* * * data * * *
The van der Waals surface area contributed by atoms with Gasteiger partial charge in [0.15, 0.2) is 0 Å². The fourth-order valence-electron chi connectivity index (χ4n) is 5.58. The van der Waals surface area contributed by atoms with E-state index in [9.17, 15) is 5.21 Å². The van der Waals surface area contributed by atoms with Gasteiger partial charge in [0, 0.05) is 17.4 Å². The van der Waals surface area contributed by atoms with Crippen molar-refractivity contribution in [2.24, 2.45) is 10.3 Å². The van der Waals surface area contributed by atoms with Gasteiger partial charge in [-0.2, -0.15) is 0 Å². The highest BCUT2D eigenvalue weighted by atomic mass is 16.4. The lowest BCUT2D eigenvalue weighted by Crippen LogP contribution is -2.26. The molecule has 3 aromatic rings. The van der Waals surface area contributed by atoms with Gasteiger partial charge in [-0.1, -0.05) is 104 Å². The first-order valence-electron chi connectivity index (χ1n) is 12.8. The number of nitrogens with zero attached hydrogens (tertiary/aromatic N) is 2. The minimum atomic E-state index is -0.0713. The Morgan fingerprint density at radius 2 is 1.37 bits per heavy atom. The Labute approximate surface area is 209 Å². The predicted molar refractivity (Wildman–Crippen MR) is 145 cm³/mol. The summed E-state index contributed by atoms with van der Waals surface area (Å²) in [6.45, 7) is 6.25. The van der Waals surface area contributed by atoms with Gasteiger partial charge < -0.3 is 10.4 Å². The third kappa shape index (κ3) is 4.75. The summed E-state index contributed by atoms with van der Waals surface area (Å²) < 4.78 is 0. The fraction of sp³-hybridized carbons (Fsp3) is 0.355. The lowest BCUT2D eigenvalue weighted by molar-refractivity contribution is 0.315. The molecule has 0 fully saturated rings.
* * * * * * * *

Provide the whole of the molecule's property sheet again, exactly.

The van der Waals surface area contributed by atoms with Gasteiger partial charge in [0.15, 0.2) is 0 Å². The fourth-order valence-electron chi connectivity index (χ4n) is 5.58. The van der Waals surface area contributed by atoms with E-state index in [9.17, 15) is 5.21 Å². The van der Waals surface area contributed by atoms with Gasteiger partial charge in [0, 0.05) is 17.4 Å². The van der Waals surface area contributed by atoms with Crippen molar-refractivity contribution in [2.24, 2.45) is 10.3 Å². The van der Waals surface area contributed by atoms with Gasteiger partial charge in [-0.2, -0.15) is 0 Å². The highest BCUT2D eigenvalue weighted by atomic mass is 16.4. The lowest BCUT2D eigenvalue weighted by Crippen LogP contribution is -2.26. The molecule has 3 aromatic rings. The van der Waals surface area contributed by atoms with Gasteiger partial charge in [-0.1, -0.05) is 104 Å². The first-order valence-electron chi connectivity index (χ1n) is 12.8. The number of nitrogens with zero attached hydrogens (tertiary/aromatic N) is 2. The minimum atomic E-state index is -0.0713. The Morgan fingerprint density at radius 2 is 1.37 bits per heavy atom. The Labute approximate surface area is 209 Å². The predicted molar refractivity (Wildman–Crippen MR) is 145 cm³/mol. The summed E-state index contributed by atoms with van der Waals surface area (Å²) in [6.45, 7) is 6.25. The van der Waals surface area contributed by atoms with Gasteiger partial charge < -0.3 is 10.4 Å². The third kappa shape index (κ3) is 4.75. The summed E-state index contributed by atoms with van der Waals surface area (Å²) < 4.78 is 0. The fraction of sp³-hybridized carbons (Fsp3) is 0.355. The lowest BCUT2D eigenvalue weighted by molar-refractivity contribution is 0.315. The molecule has 0 fully saturated rings.